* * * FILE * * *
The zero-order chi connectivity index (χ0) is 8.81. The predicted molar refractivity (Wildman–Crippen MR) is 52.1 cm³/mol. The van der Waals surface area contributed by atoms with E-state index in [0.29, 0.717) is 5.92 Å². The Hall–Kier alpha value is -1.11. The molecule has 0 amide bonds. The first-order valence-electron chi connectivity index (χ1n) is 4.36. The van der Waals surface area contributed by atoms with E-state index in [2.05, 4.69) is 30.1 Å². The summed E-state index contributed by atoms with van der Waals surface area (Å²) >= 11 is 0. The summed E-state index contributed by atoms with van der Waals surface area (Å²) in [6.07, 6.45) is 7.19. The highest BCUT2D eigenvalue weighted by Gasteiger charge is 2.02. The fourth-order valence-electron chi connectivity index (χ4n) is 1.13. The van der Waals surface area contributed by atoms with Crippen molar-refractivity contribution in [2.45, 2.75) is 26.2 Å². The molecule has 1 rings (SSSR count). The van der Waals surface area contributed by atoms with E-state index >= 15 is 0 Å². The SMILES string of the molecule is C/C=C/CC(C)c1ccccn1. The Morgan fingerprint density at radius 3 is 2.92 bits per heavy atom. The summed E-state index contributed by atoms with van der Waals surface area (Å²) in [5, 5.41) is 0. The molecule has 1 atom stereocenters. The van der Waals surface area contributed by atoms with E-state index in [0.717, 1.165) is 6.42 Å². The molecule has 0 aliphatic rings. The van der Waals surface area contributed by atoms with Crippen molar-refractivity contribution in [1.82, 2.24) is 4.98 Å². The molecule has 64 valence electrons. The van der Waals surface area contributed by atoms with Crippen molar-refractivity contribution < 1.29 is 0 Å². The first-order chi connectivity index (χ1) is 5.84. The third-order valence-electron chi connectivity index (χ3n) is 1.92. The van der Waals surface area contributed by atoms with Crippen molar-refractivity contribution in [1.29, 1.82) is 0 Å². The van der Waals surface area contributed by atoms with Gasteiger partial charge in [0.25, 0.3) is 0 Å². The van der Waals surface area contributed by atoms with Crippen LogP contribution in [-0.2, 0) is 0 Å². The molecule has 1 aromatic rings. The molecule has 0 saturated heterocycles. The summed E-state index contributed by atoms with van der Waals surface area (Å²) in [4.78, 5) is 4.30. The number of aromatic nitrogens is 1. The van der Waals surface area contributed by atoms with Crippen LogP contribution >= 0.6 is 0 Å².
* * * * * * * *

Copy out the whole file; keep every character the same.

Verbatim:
The zero-order chi connectivity index (χ0) is 8.81. The predicted molar refractivity (Wildman–Crippen MR) is 52.1 cm³/mol. The van der Waals surface area contributed by atoms with E-state index in [0.29, 0.717) is 5.92 Å². The Hall–Kier alpha value is -1.11. The molecule has 0 amide bonds. The first-order valence-electron chi connectivity index (χ1n) is 4.36. The van der Waals surface area contributed by atoms with E-state index in [2.05, 4.69) is 30.1 Å². The summed E-state index contributed by atoms with van der Waals surface area (Å²) >= 11 is 0. The summed E-state index contributed by atoms with van der Waals surface area (Å²) in [6.07, 6.45) is 7.19. The highest BCUT2D eigenvalue weighted by Gasteiger charge is 2.02. The fourth-order valence-electron chi connectivity index (χ4n) is 1.13. The van der Waals surface area contributed by atoms with Crippen molar-refractivity contribution in [2.45, 2.75) is 26.2 Å². The molecule has 1 rings (SSSR count). The van der Waals surface area contributed by atoms with E-state index >= 15 is 0 Å². The SMILES string of the molecule is C/C=C/CC(C)c1ccccn1. The Morgan fingerprint density at radius 3 is 2.92 bits per heavy atom. The summed E-state index contributed by atoms with van der Waals surface area (Å²) in [5, 5.41) is 0. The molecule has 1 atom stereocenters. The van der Waals surface area contributed by atoms with E-state index in [0.717, 1.165) is 6.42 Å². The molecule has 0 aliphatic rings. The van der Waals surface area contributed by atoms with Crippen molar-refractivity contribution in [1.82, 2.24) is 4.98 Å². The molecule has 64 valence electrons. The van der Waals surface area contributed by atoms with Crippen molar-refractivity contribution < 1.29 is 0 Å². The first-order chi connectivity index (χ1) is 5.84. The third-order valence-electron chi connectivity index (χ3n) is 1.92. The van der Waals surface area contributed by atoms with Crippen molar-refractivity contribution in [1.29, 1.82) is 0 Å². The van der Waals surface area contributed by atoms with Gasteiger partial charge in [0.25, 0.3) is 0 Å². The van der Waals surface area contributed by atoms with Crippen LogP contribution in [-0.2, 0) is 0 Å². The molecule has 1 aromatic rings. The molecule has 0 saturated heterocycles. The summed E-state index contributed by atoms with van der Waals surface area (Å²) in [4.78, 5) is 4.30. The number of aromatic nitrogens is 1. The van der Waals surface area contributed by atoms with Crippen LogP contribution >= 0.6 is 0 Å².